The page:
Then I watched and realized that these friends were simply bullying less intelligent, or more polite people, feeding their own ego's on what they hoped was the shattered faiths of others.

There was no truth in what they were doing.

There was just petty bully's comparing size over the internet.

I find that morally wrong, no matter what flavor of Evangelism you want to call it.

In many ways, this is what I see as so wrong about the ID movement. ID is trying to shatter beliefs in evoluion, and in science in general, without replacing it with anything. They hope that without science some will finally join their cause and believe in Biblical Literalism. They don't care about the cynics and faithless people they are creating in their wake.

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Brinestone
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I agree with Dan 100%.

And twinky, I'm fine with you disagreeing. In fact, I'm pleased that I understand you and you understand me. [Smile]

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KarlEd
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quote:
Originally posted by twinky:
I agree with your second paragraph, Karl, but I'm not sure I agree with your first one. I think that "self-appointed shatterers of beliefs" and "missionaries" are to some extent distinguishable from "participants in a religious discussion." I don't think there's anything wrong with explaining your belief system so that others can examine it, not in the general case, but I do think there's something wrong with it when your goal in doing so is to actively convert others. I think that religious conversion or deconversion is something that first and foremost must come from within. I've heard that same sentiment from a lot of theists, too -- i.e., that god doesn't come to you, you have to go looking.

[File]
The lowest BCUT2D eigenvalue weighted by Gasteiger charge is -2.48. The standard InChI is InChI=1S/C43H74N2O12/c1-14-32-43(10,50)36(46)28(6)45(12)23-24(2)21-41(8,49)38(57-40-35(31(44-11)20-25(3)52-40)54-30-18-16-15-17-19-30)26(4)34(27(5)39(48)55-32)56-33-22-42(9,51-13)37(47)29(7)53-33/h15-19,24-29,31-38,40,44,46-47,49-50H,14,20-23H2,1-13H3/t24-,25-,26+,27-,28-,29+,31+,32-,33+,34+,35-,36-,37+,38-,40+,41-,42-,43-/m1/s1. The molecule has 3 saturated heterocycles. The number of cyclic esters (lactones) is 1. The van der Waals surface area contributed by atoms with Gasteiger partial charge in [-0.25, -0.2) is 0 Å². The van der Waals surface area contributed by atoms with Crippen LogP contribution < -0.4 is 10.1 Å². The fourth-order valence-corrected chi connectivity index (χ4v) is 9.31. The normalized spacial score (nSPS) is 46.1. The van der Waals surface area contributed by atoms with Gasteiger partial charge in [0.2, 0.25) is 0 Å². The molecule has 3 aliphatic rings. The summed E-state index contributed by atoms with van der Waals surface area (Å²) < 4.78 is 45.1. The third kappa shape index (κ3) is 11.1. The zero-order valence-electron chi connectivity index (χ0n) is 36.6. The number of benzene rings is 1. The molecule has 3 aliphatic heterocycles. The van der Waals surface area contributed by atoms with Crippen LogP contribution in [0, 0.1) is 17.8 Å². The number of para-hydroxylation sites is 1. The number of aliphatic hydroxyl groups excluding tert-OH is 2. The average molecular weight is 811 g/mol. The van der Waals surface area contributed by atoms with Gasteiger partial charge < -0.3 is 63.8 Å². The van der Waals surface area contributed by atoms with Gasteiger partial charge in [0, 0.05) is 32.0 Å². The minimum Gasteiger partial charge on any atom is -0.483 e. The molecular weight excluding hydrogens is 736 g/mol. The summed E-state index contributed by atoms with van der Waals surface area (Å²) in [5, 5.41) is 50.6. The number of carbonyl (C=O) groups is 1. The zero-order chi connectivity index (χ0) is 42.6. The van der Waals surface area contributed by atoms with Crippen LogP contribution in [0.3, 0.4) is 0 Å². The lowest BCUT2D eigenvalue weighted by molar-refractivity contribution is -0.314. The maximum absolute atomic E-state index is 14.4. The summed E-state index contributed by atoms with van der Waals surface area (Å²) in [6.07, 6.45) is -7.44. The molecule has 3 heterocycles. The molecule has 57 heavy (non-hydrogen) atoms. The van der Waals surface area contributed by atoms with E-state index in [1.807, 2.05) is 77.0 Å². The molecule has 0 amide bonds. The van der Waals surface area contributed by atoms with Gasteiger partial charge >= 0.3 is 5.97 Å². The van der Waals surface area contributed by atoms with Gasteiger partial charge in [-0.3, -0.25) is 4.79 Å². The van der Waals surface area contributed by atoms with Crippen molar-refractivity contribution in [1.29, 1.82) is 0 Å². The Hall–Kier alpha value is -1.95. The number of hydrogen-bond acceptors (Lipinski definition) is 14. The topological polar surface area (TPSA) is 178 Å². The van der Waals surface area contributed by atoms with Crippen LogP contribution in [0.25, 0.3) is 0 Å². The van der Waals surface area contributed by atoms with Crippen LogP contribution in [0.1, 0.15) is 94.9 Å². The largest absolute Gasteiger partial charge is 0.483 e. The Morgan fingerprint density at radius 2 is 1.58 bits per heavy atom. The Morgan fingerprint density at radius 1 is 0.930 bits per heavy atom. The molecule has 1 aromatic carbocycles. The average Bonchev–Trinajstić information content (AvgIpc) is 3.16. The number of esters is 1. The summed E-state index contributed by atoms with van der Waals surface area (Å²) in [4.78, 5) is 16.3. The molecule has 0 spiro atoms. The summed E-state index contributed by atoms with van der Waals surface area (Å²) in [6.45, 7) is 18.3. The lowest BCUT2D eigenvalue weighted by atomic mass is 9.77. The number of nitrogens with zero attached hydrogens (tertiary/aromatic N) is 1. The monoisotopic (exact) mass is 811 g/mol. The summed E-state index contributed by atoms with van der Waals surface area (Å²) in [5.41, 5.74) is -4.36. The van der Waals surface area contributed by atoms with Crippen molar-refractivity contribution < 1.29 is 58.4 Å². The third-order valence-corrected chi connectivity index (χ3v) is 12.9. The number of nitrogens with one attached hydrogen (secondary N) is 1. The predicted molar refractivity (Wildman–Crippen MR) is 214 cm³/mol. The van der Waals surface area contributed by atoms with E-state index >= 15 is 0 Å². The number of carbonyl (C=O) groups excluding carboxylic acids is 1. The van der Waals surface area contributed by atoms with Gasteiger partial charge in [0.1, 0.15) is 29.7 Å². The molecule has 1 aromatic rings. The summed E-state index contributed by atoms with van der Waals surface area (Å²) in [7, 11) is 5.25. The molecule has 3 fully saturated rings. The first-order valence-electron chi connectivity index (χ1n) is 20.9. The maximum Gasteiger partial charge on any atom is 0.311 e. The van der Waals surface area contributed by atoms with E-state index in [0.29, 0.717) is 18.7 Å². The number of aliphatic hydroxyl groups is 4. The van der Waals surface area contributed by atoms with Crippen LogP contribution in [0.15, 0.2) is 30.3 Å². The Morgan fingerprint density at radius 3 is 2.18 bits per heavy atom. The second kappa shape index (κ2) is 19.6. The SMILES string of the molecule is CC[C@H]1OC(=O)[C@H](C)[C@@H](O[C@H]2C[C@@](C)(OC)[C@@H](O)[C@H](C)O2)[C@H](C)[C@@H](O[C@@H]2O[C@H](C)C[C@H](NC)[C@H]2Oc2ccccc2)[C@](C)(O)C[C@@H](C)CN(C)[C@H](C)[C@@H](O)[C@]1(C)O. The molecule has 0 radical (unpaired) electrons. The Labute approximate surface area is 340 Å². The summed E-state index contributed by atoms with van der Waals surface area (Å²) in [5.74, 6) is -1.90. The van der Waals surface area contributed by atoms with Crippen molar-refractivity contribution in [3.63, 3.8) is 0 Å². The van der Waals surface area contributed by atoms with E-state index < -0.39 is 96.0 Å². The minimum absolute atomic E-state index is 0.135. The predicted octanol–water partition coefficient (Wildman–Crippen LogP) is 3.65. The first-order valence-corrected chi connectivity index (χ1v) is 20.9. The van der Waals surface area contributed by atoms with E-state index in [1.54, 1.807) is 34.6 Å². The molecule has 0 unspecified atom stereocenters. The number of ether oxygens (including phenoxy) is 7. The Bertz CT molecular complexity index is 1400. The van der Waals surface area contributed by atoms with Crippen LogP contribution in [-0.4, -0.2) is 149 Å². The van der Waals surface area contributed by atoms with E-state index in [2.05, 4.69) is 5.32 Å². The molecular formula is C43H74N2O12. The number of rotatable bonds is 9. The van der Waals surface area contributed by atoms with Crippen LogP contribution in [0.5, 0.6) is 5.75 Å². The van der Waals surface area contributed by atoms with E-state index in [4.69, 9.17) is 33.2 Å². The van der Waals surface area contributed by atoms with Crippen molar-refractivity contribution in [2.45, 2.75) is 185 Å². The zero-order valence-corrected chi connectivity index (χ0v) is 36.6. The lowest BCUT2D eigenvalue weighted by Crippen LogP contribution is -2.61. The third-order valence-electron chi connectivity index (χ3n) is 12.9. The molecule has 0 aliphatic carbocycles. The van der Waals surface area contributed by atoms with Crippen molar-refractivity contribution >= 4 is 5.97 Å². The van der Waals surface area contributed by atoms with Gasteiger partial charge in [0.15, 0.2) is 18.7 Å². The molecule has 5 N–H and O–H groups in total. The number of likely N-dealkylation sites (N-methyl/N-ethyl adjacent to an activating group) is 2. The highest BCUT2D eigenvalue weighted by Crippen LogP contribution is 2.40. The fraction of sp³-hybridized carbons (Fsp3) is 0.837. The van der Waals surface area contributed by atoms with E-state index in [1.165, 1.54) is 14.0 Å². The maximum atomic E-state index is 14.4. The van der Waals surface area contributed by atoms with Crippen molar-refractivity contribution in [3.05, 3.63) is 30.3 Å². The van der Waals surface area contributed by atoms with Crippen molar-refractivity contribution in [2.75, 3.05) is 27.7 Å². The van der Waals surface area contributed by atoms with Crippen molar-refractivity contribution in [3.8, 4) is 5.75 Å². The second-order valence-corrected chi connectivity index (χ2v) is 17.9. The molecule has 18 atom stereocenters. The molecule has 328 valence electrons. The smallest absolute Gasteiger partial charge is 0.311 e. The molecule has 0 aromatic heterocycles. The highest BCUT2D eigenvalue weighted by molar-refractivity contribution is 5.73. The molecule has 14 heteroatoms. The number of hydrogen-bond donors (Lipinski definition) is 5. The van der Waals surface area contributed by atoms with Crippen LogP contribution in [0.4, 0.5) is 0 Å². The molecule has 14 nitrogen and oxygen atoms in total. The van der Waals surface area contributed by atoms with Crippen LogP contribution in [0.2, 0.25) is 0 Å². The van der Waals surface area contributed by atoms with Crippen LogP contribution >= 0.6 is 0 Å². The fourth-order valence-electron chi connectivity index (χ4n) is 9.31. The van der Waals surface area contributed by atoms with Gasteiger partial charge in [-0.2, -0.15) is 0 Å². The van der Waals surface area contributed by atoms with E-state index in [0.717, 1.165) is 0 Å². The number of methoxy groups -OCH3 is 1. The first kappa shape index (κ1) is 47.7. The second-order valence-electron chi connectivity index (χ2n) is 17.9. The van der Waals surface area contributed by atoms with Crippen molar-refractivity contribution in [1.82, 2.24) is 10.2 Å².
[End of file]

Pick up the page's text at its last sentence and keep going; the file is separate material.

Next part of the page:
I think you might misunderstand my first paragraph. I'm not saying that they are all the same thing. I'm saying that to one subjective observer, the same person might fit any one of those labels depending on the observer's own attitude and prejudice. The fact is, all three involve people expressing their philosophy. What makes one into one or the other is largely their intent and intent is very often not belied by the methods of a given participant in a discussion. Some people feel very defensive about their beliefs and that defense may come across as an offense, such as the desire to convert, or the desire to shatter another's beliefs when really the intent was to defend, or perhaps simply to be understood.